A Sturdy Well Built Home
For weeks we watch the white-headed woodpecker whittle out a nest in the once-stout beam or our house, the rotting wood irresistible. A nest that might befit a mate – tempting her with a tapped-out invitation –pulled in by the promise of a flawless home. We listen hushed, at the first pale squeaks and hisses, anticipating a perfect perch from which to watch the metamorphosis of bright white egg to fully-fledged flyer.
When I was pregnant for the first time (and at 35, I assumed for the last), we carved out space for a nursery, feathered our nest bit by bit: sweet-dream sheets, hand-made blankets, star-moon mobiles, color and life and all the hope that lives there.
Gripped for weeks by some sad sleepiness, I wake, at last, to a brightened world, finally seeing the yellow nodding heads of the glacier lilies, the sprouting spring beauties in their lacy go-to-meeting caps. I see the spotty fawn no bigger than a tabby cat, no more than a morsel for a mountain lion, maybe just enough to feed the coyote’s pups for a day. I see again the vibrancy of living in a home surrounded by nature – life and suffering, beauty and fear. And here the awkward chick flaccid in the driveway, much too far from its nest to have flung its own fragile body there. Pushed or carried out? Fallen or torn away?
When I was pregnant for the first time, I waited as long as possible before admitting it. “Something is wrong.”
And now this creature, still not stiffened, translucent and cool in the lightly closed warmth of my palm, my tepid breath breathed into its pale, slack bill. I imagine motion where there is none. No feather to shiver, only transparent flesh, all internal organs visible. Membranous bulges where eyes would soon have been. Like a fetus at 20 weeks.
Grief, why do you visit me these ways.
There are too many things I am trying to save:
My home from forest fire
My son from aimlessness in this floundering world
My only child from cancer
A failure at all of it. Even after 20 years on this property, the forest still needs thinning, the deck to be replaced, the siding subbed-out for corrugated metal. There are still too many dogs in shelters, in backyard breeding pens, unwanted on the vet’s table at their final visit.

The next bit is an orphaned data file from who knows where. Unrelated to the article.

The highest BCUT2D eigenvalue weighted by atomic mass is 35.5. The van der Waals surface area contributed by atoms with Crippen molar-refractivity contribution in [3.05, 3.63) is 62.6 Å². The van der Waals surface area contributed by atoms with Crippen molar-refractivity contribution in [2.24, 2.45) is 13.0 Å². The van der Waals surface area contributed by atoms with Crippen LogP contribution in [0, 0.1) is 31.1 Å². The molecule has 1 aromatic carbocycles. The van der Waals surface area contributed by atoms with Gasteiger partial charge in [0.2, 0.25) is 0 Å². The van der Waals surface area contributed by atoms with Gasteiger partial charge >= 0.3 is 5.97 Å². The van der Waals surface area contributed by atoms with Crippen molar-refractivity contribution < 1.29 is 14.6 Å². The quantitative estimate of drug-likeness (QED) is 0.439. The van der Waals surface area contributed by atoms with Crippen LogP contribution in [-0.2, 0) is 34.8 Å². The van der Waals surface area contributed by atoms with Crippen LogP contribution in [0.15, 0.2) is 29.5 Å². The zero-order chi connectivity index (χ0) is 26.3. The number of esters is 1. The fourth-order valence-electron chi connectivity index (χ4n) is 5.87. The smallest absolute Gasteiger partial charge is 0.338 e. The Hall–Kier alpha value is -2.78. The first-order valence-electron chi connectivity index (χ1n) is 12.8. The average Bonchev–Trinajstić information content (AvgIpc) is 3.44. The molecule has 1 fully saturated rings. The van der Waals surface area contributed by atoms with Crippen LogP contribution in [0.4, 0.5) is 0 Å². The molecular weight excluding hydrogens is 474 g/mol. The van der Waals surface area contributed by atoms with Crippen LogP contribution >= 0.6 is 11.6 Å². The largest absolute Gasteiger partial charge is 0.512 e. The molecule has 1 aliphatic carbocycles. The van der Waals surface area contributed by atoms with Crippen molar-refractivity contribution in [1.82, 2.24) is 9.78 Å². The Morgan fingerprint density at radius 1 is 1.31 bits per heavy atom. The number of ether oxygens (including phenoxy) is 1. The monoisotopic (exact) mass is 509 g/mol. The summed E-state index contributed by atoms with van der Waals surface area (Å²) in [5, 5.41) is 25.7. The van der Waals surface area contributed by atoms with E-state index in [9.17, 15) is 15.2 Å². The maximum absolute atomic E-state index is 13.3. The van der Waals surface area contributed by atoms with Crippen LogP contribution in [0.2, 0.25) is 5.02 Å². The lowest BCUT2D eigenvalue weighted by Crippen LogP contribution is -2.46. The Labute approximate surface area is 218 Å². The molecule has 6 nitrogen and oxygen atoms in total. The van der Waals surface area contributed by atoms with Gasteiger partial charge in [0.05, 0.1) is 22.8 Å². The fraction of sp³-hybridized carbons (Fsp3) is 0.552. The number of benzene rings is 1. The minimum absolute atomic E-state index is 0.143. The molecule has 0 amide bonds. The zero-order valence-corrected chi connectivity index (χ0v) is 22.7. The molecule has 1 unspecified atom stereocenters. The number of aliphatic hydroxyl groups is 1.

My son, I fear, has not had a good parent in me. While his dad, my husband, sits in front of the computer researching our boy’s cancer, I sit trying to write about it.
Some birds mate for life despite their losses, come back to the same place to try again, so we too tried again, revamped the nest, forgiving, plump, a sturdy well-built home. But now our only son has my disease, the news that took my neverborn.
I can’t save them
Doug fir posts and Engleman spruce logs, hand hewn and solidly placed – not as a safe as it would seem –
When your child is taken before it’s born… wait…
When you must decide to allow your child to be taken before it is born, how do you find that safe home in a country like this. In a world like this. How do you locate that haven where you might find pardon?
– a late cold snap, the nest hole filling with a freezing rain. All that care, raising young to autonomy, drowned. The birds gone.
And we are no longer scolded, or peered at from that chiseled notch. And they no longer labor in frenzied unison to keep their only offspring fed and sheltered and safe from this world.
Cynthia Neely is the winner of Bright Hill Press’s chapbook contest Passing Through Blue Earth (2016) and Flyway: Journal of Writing and Environment’s chapbook contest Broken Water (2011). Her collection, Flight Path (2014), was a finalist in the Aldrich Press book contest. Hopewell Bay (2017), a single long hybrid poem, was awarded publication as a stand-alone chapbook by Seven Kitchens Press. Essays and creative non-fiction works appear in The Writers Chronicle, Terrain.org and Cutthroat Journal.